To write about what matters to the customer you need to do a little bit of research. You have to know enough about them to be able to consider things from their perspective. But that research alone is not enough. You have to consider things from the customer’s perspective and then write what they need to read, as opposed to what you think you should say. That is where the need for perspective comes in.
Perspective is an interesting thing. To grow beyond your own perspective and cultivate it as a skill, you have to learn to see things through other people’s eyes. Perspective requires a great deal of empathy. If you can’t imagine what someone else thinks or feels, or if it never occurs to you, then you need to work on your ability to consider other perspectives if you want to improve your proposal writing skills.
Here are some signs that your proposal writing lacks perspective:
- Everything starts with “we” “our” or your company name.
- Your company or team is the object of every sentence.
- The proposal is all about you describing yourself.
- Your proposal is about what you offer instead of being about what the customer will get.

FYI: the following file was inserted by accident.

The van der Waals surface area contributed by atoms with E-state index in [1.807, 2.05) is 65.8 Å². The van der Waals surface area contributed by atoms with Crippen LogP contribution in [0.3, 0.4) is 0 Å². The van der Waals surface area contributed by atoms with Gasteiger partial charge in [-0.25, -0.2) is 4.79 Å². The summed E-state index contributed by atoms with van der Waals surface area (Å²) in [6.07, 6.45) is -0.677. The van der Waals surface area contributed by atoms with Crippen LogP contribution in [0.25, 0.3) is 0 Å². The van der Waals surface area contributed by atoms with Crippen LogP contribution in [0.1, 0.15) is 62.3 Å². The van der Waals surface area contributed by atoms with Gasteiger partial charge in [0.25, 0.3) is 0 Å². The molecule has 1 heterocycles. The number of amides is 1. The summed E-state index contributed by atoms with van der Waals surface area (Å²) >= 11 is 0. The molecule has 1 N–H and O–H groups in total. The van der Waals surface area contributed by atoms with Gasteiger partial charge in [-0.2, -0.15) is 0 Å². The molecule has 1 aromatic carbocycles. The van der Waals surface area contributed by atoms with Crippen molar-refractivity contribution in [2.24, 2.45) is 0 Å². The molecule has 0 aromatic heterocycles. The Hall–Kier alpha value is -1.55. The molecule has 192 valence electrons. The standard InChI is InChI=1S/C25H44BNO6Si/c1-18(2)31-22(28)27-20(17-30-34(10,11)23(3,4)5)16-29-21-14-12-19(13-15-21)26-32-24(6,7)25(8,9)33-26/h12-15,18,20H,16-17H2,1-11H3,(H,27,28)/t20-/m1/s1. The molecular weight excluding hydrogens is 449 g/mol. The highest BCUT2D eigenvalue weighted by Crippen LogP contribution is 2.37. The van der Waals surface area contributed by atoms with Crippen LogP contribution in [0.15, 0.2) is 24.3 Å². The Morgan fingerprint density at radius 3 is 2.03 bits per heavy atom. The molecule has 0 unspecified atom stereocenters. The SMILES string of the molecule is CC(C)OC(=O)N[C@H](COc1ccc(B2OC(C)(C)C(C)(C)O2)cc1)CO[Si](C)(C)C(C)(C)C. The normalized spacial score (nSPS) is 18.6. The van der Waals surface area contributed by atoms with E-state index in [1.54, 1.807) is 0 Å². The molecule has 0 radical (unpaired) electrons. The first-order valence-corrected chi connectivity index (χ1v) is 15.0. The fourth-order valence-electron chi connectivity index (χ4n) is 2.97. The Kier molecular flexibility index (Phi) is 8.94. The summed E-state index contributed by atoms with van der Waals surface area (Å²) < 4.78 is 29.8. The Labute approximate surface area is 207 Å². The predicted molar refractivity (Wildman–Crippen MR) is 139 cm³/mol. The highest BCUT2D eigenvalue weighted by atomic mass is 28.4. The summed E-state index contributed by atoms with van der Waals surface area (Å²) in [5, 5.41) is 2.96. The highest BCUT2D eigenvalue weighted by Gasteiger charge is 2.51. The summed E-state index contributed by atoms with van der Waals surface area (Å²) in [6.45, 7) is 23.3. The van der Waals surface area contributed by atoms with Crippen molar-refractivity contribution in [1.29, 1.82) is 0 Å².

A great proposal is about the customer and what they get out of everything you do or every qualification you have. You, your offering, and your qualifications only matter when they impact the customer. When the customer sits down to read a proposal, they are looking for what they are going to get out of you, your offering, and your qualifications. You need perspective to be able to deliver in writing what the customer is looking for instead of merely saying how great you are.
To cultivate perspective as a skill, you need to think about what would matter to you if you were the customer. You need to understand the customer’s environment, pressures, goals, and aspirations. You need to learn to want the same things they want. You need to think through making a selection the same way that they will.
Then you write what they need to hear in order to make that decision.